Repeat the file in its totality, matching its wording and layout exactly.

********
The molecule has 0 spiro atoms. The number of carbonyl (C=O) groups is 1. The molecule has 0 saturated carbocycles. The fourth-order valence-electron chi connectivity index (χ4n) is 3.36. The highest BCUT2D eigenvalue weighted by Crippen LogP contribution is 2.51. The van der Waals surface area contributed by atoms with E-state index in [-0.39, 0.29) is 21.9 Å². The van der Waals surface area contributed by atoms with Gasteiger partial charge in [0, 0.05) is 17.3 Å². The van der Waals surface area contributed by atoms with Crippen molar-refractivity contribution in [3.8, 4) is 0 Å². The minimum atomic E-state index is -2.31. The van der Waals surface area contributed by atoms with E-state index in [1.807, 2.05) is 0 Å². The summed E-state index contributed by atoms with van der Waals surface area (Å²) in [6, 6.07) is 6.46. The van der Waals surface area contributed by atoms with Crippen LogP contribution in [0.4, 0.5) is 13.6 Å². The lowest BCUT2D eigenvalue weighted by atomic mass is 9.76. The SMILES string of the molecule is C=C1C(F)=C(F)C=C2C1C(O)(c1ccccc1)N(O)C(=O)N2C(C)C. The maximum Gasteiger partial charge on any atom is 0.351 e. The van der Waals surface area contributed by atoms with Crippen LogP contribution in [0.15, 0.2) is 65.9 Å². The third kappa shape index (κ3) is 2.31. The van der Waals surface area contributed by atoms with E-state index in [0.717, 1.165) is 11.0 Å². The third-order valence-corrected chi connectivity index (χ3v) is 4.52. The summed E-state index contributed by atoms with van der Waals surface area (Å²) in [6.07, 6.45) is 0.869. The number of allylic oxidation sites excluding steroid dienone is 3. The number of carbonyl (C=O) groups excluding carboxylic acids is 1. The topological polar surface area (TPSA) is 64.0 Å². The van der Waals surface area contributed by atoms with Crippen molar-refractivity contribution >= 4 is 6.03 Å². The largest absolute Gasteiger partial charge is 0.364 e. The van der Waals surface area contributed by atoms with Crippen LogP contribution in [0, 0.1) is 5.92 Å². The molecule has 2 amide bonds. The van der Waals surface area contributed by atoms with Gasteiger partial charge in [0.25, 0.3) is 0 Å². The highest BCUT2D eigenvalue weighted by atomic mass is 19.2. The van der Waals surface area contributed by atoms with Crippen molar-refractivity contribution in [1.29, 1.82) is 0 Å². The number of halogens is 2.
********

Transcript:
The molecule has 0 spiro atoms. The number of carbonyl (C=O) groups is 1. The molecule has 0 saturated carbocycles. The fourth-order valence-electron chi connectivity index (χ4n) is 3.36. The highest BCUT2D eigenvalue weighted by Crippen LogP contribution is 2.51. The van der Waals surface area contributed by atoms with E-state index in [-0.39, 0.29) is 21.9 Å². The van der Waals surface area contributed by atoms with Gasteiger partial charge in [0, 0.05) is 17.3 Å². The van der Waals surface area contributed by atoms with Crippen molar-refractivity contribution in [3.8, 4) is 0 Å². The minimum atomic E-state index is -2.31. The van der Waals surface area contributed by atoms with E-state index in [1.807, 2.05) is 0 Å². The summed E-state index contributed by atoms with van der Waals surface area (Å²) in [6, 6.07) is 6.46. The van der Waals surface area contributed by atoms with Crippen LogP contribution in [0.4, 0.5) is 13.6 Å². The lowest BCUT2D eigenvalue weighted by atomic mass is 9.76. The SMILES string of the molecule is C=C1C(F)=C(F)C=C2C1C(O)(c1ccccc1)N(O)C(=O)N2C(C)C. The maximum Gasteiger partial charge on any atom is 0.351 e. The van der Waals surface area contributed by atoms with Crippen LogP contribution in [0.15, 0.2) is 65.9 Å². The third kappa shape index (κ3) is 2.31. The van der Waals surface area contributed by atoms with E-state index in [0.717, 1.165) is 11.0 Å². The third-order valence-corrected chi connectivity index (χ3v) is 4.52. The summed E-state index contributed by atoms with van der Waals surface area (Å²) in [6.07, 6.45) is 0.869. The number of allylic oxidation sites excluding steroid dienone is 3. The number of carbonyl (C=O) groups excluding carboxylic acids is 1. The topological polar surface area (TPSA) is 64.0 Å². The van der Waals surface area contributed by atoms with Crippen molar-refractivity contribution >= 4 is 6.03 Å². The largest absolute Gasteiger partial charge is 0.364 e. The van der Waals surface area contributed by atoms with Crippen LogP contribution in [0, 0.1) is 5.92 Å². The molecule has 2 amide bonds. The van der Waals surface area contributed by atoms with Gasteiger partial charge in [0.25, 0.3) is 0 Å². The highest BCUT2D eigenvalue weighted by atomic mass is 19.2. The van der Waals surface area contributed by atoms with Crippen molar-refractivity contribution in [1.29, 1.82) is 0 Å². The number of halogens is 2.